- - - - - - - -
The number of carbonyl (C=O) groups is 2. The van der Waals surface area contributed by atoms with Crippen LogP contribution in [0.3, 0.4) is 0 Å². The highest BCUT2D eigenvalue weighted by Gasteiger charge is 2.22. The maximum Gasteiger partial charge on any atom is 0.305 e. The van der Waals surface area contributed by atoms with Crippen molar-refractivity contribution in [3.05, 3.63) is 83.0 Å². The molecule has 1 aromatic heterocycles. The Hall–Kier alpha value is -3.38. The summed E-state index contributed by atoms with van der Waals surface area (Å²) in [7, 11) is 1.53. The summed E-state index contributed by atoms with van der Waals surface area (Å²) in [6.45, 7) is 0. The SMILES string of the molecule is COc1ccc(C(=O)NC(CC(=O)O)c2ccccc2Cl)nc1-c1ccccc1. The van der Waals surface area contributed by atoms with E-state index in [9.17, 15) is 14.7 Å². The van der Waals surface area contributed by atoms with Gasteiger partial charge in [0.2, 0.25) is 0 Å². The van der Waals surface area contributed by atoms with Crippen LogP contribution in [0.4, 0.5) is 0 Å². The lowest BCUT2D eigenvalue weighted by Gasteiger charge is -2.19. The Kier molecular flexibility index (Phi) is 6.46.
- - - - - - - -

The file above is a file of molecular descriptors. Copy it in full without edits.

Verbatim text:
The number of carbonyl (C=O) groups is 2. The van der Waals surface area contributed by atoms with Crippen LogP contribution in [0.3, 0.4) is 0 Å². The highest BCUT2D eigenvalue weighted by Gasteiger charge is 2.22. The maximum Gasteiger partial charge on any atom is 0.305 e. The van der Waals surface area contributed by atoms with Crippen molar-refractivity contribution in [3.05, 3.63) is 83.0 Å². The molecule has 1 aromatic heterocycles. The Hall–Kier alpha value is -3.38. The summed E-state index contributed by atoms with van der Waals surface area (Å²) in [7, 11) is 1.53. The summed E-state index contributed by atoms with van der Waals surface area (Å²) in [6.45, 7) is 0. The SMILES string of the molecule is COc1ccc(C(=O)NC(CC(=O)O)c2ccccc2Cl)nc1-c1ccccc1. The van der Waals surface area contributed by atoms with E-state index in [9.17, 15) is 14.7 Å². The van der Waals surface area contributed by atoms with Gasteiger partial charge in [0.2, 0.25) is 0 Å². The van der Waals surface area contributed by atoms with Crippen LogP contribution in [0.4, 0.5) is 0 Å². The lowest BCUT2D eigenvalue weighted by Gasteiger charge is -2.19. The Kier molecular flexibility index (Phi) is 6.46.